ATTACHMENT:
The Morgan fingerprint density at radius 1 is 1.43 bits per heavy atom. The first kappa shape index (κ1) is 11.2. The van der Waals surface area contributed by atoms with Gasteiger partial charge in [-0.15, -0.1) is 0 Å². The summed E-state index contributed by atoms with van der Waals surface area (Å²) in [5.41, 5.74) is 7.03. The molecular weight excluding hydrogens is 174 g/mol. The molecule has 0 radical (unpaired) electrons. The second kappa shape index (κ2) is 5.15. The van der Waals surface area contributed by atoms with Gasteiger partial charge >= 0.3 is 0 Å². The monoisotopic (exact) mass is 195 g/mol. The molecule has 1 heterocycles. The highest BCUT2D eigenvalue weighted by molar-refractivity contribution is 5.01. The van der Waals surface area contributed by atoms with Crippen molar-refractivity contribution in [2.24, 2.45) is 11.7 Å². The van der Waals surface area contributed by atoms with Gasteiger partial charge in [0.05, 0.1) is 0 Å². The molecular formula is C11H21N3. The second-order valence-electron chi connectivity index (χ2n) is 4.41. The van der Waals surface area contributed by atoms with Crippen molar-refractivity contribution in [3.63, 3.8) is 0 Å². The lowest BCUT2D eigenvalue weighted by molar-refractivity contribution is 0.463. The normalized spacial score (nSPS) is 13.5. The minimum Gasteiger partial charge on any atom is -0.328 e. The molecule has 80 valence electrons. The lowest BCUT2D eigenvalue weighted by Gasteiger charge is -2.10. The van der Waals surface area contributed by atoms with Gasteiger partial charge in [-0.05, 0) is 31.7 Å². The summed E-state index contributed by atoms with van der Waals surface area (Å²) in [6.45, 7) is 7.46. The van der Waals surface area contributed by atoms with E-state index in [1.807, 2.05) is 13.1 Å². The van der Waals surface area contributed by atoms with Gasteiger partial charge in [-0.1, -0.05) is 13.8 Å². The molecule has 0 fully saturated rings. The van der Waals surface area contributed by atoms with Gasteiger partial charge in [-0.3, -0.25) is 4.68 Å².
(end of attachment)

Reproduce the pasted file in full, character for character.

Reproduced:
The Morgan fingerprint density at radius 1 is 1.43 bits per heavy atom. The first kappa shape index (κ1) is 11.2. The van der Waals surface area contributed by atoms with Gasteiger partial charge in [-0.15, -0.1) is 0 Å². The summed E-state index contributed by atoms with van der Waals surface area (Å²) in [5.41, 5.74) is 7.03. The molecular weight excluding hydrogens is 174 g/mol. The molecule has 0 radical (unpaired) electrons. The second kappa shape index (κ2) is 5.15. The van der Waals surface area contributed by atoms with Gasteiger partial charge >= 0.3 is 0 Å². The monoisotopic (exact) mass is 195 g/mol. The molecule has 1 heterocycles. The highest BCUT2D eigenvalue weighted by molar-refractivity contribution is 5.01. The van der Waals surface area contributed by atoms with Crippen molar-refractivity contribution in [2.24, 2.45) is 11.7 Å². The van der Waals surface area contributed by atoms with Gasteiger partial charge in [0.05, 0.1) is 0 Å². The molecular formula is C11H21N3. The second-order valence-electron chi connectivity index (χ2n) is 4.41. The van der Waals surface area contributed by atoms with Crippen molar-refractivity contribution in [3.63, 3.8) is 0 Å². The lowest BCUT2D eigenvalue weighted by molar-refractivity contribution is 0.463. The normalized spacial score (nSPS) is 13.5. The minimum Gasteiger partial charge on any atom is -0.328 e. The molecule has 80 valence electrons. The lowest BCUT2D eigenvalue weighted by Gasteiger charge is -2.10. The van der Waals surface area contributed by atoms with Gasteiger partial charge in [-0.05, 0) is 31.7 Å². The summed E-state index contributed by atoms with van der Waals surface area (Å²) in [6.45, 7) is 7.46. The van der Waals surface area contributed by atoms with E-state index in [1.807, 2.05) is 13.1 Å². The van der Waals surface area contributed by atoms with Gasteiger partial charge in [-0.1, -0.05) is 13.8 Å². The molecule has 0 fully saturated rings. The van der Waals surface area contributed by atoms with Gasteiger partial charge in [-0.3, -0.25) is 4.68 Å².